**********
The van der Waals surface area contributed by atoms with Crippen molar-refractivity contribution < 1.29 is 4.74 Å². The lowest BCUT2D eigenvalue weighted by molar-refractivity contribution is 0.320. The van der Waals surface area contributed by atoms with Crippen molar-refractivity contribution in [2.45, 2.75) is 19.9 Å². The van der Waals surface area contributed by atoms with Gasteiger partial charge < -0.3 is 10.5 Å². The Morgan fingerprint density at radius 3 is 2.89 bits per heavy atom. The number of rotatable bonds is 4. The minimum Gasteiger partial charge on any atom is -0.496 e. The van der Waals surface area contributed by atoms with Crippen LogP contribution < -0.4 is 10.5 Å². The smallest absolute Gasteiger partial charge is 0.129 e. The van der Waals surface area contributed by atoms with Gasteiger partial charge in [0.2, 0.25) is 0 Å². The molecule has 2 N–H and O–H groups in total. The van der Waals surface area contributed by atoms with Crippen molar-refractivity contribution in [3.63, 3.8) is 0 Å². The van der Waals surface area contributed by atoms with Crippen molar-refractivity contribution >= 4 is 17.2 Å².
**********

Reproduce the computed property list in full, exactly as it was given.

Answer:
The van der Waals surface area contributed by atoms with Crippen molar-refractivity contribution < 1.29 is 4.74 Å². The lowest BCUT2D eigenvalue weighted by molar-refractivity contribution is 0.320. The van der Waals surface area contributed by atoms with Crippen molar-refractivity contribution in [2.45, 2.75) is 19.9 Å². The van der Waals surface area contributed by atoms with Gasteiger partial charge < -0.3 is 10.5 Å². The Morgan fingerprint density at radius 3 is 2.89 bits per heavy atom. The number of rotatable bonds is 4. The minimum Gasteiger partial charge on any atom is -0.496 e. The van der Waals surface area contributed by atoms with Crippen LogP contribution < -0.4 is 10.5 Å². The smallest absolute Gasteiger partial charge is 0.129 e. The van der Waals surface area contributed by atoms with Gasteiger partial charge in [0.2, 0.25) is 0 Å². The molecule has 2 N–H and O–H groups in total. The van der Waals surface area contributed by atoms with Crippen molar-refractivity contribution in [3.63, 3.8) is 0 Å². The van der Waals surface area contributed by atoms with Crippen molar-refractivity contribution >= 4 is 17.2 Å².